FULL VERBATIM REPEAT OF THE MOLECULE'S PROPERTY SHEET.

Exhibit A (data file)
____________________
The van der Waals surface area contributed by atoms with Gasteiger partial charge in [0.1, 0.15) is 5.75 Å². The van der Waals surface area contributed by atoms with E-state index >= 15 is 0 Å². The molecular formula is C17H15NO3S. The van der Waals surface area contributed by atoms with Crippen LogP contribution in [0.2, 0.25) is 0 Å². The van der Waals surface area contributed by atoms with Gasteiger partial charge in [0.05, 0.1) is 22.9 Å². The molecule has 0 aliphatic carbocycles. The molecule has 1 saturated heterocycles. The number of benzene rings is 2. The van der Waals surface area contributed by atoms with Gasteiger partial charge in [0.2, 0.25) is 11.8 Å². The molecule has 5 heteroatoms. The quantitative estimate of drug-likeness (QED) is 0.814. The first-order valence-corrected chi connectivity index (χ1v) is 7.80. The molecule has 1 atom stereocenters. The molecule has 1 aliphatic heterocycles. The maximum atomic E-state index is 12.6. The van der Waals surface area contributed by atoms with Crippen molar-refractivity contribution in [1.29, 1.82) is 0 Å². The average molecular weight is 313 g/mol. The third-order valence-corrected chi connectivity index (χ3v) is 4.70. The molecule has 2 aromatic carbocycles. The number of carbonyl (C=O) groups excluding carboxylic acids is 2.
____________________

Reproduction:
The van der Waals surface area contributed by atoms with Gasteiger partial charge in [0.1, 0.15) is 5.75 Å². The van der Waals surface area contributed by atoms with E-state index >= 15 is 0 Å². The molecular formula is C17H15NO3S. The van der Waals surface area contributed by atoms with Crippen LogP contribution in [0.2, 0.25) is 0 Å². The van der Waals surface area contributed by atoms with Gasteiger partial charge in [0.05, 0.1) is 22.9 Å². The molecule has 0 aliphatic carbocycles. The molecule has 1 saturated heterocycles. The number of benzene rings is 2. The van der Waals surface area contributed by atoms with Gasteiger partial charge in [0.2, 0.25) is 11.8 Å². The molecule has 5 heteroatoms. The quantitative estimate of drug-likeness (QED) is 0.814. The first-order valence-corrected chi connectivity index (χ1v) is 7.80. The molecule has 1 atom stereocenters. The molecule has 1 aliphatic heterocycles. The maximum atomic E-state index is 12.6. The van der Waals surface area contributed by atoms with Crippen molar-refractivity contribution in [1.29, 1.82) is 0 Å². The average molecular weight is 313 g/mol. The third-order valence-corrected chi connectivity index (χ3v) is 4.70. The molecule has 2 aromatic carbocycles. The number of carbonyl (C=O) groups excluding carboxylic acids is 2.